• IBM’s year-over-year revenue didn’t decline in the last quarter

    Virtually all IBM business units reported increased revenues, including 32 percent growth in the “Systems” unit, which includes hardware and operating systems software — and which interestingly was an area where IBM definitely struggled in the past, though its z Systems and storage line is showing some clear growth now.

    IBM’s hybrid cloud services, as well as security and mobile service, which fall under the “Technology Services & Cloud Platforms” segment, saw 15 percent growth in the last quarter, even as the overall segment saw a 1 percent drop in revenue, to $9.2 billion.

    The company also notes that it took a $5.5 billion charge because of the enactment of the U.S.’s Tax Cuts and Jobs Act. IBM’s GAAP tax rate, including this one-time charge, was 124 percent for Q4 and 49 percent for the full year. That’s not unexpected, but it may hurt the company as it’s looking to grow its revenue over the next few quarters.

    https://techcrunch.com/2018/01/18/ibms-year-over-year-revenue-didnt-decline-in-the-last-quarter/?ncid=rss

Photo: Ken Goulding

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Supplier Report: 1/5/2018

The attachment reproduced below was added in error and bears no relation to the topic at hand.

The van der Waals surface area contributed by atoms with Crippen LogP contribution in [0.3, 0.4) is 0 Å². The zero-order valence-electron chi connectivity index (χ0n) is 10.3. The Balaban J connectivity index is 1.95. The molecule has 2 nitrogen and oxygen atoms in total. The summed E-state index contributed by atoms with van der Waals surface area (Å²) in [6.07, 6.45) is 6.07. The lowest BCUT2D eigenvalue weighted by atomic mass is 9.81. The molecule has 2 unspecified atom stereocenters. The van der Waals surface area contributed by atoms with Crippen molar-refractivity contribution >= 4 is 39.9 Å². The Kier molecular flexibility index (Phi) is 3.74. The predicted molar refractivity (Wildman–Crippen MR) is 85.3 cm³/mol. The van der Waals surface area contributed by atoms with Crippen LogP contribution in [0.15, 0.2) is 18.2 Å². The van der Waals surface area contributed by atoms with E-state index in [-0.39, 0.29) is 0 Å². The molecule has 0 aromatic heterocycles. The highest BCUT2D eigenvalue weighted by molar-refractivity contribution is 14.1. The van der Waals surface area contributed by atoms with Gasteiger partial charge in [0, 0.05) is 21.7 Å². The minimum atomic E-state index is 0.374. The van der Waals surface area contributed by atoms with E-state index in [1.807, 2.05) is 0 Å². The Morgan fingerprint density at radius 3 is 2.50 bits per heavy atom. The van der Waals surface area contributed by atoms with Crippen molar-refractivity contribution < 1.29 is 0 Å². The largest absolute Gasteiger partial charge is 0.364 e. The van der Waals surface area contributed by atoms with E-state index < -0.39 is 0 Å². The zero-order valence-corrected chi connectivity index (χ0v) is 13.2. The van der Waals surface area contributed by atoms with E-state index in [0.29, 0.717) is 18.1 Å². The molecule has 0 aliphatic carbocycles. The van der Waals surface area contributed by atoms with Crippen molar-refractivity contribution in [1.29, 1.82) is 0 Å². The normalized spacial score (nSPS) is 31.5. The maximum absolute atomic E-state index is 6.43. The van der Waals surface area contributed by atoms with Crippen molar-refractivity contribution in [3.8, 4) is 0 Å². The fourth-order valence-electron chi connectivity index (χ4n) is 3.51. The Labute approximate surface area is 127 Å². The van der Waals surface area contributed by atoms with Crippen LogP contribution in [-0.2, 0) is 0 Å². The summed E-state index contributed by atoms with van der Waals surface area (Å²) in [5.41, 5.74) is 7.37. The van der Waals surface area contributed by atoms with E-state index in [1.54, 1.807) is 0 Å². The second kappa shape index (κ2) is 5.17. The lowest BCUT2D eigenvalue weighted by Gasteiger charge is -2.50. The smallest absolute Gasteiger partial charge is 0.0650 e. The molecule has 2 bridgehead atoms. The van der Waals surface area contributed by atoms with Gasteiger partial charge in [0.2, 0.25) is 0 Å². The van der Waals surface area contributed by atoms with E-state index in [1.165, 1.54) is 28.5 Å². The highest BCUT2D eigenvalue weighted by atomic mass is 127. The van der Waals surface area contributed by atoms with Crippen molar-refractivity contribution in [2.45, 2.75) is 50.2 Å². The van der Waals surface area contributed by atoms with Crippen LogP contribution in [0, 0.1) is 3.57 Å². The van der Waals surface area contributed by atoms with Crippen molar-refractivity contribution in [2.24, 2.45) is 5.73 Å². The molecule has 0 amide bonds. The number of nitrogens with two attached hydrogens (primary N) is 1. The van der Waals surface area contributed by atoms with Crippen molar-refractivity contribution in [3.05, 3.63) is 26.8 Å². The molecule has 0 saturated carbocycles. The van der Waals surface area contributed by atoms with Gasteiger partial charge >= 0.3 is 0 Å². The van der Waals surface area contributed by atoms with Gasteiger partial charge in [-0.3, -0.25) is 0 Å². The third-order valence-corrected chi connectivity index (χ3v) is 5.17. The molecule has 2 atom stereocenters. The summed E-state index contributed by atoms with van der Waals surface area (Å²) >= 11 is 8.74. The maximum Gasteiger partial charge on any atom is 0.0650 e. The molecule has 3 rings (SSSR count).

Here we go again… there is another security flaw that could impact almost all connected computers.  This time the issue is at the CPU kernel level and it could take some time to completely correct.

Amazon is one of the companies impacted by this flaw, but on the bright side, their bets on home speakers, video and music services, and grocery stores are paying off. The company also seems to be making progress on ridding themselves of Oracle software internally and in their service offerings.

And last but not least, Google is saving billions of dollars in another off-shore tax shelter plan.

Acquisitions

  • Microsoft acquires Avere Systems, file-storage vendor for Windows and Linux

    Microsoft announced intentions to buy the Pittsburgh, Penn.-based vendor on Jan. 3 for an undisclosed amount.

    Avere has developed file system and caching technologies designed to speed access to compute and storage in hybrid environments. Avere provides NFS and SMB file storage for Windows and Linux clients running in the cloud, hybrid, and on-premises environments.